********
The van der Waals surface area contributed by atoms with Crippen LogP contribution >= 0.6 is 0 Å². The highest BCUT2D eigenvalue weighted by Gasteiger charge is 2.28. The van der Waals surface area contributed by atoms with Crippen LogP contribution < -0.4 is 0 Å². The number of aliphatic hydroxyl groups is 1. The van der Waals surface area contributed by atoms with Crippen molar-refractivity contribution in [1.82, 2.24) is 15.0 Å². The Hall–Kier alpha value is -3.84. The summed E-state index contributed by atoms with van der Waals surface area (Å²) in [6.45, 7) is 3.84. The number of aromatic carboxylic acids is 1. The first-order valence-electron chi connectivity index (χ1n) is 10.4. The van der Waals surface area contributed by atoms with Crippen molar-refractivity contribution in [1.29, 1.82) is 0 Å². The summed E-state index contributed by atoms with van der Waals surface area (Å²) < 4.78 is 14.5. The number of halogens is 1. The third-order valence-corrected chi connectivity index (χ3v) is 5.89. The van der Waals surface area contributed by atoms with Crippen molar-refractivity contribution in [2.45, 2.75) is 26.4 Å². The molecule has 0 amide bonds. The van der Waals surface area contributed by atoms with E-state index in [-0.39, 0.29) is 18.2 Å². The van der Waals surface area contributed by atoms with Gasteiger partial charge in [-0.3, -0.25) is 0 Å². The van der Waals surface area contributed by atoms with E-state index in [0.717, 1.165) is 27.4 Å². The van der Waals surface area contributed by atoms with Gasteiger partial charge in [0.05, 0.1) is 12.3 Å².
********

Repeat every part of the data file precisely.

The van der Waals surface area contributed by atoms with Crippen LogP contribution >= 0.6 is 0 Å². The highest BCUT2D eigenvalue weighted by Gasteiger charge is 2.28. The van der Waals surface area contributed by atoms with Crippen LogP contribution < -0.4 is 0 Å². The number of aliphatic hydroxyl groups is 1. The van der Waals surface area contributed by atoms with Crippen molar-refractivity contribution in [1.82, 2.24) is 15.0 Å². The Hall–Kier alpha value is -3.84. The summed E-state index contributed by atoms with van der Waals surface area (Å²) in [6.45, 7) is 3.84. The number of aromatic carboxylic acids is 1. The first-order valence-electron chi connectivity index (χ1n) is 10.4. The van der Waals surface area contributed by atoms with Crippen molar-refractivity contribution in [1.29, 1.82) is 0 Å². The summed E-state index contributed by atoms with van der Waals surface area (Å²) < 4.78 is 14.5. The number of halogens is 1. The third-order valence-corrected chi connectivity index (χ3v) is 5.89. The van der Waals surface area contributed by atoms with Crippen molar-refractivity contribution in [2.45, 2.75) is 26.4 Å². The molecule has 0 amide bonds. The van der Waals surface area contributed by atoms with E-state index in [-0.39, 0.29) is 18.2 Å². The van der Waals surface area contributed by atoms with Gasteiger partial charge in [-0.3, -0.25) is 0 Å². The van der Waals surface area contributed by atoms with E-state index in [0.717, 1.165) is 27.4 Å². The van der Waals surface area contributed by atoms with Gasteiger partial charge in [0.05, 0.1) is 12.3 Å².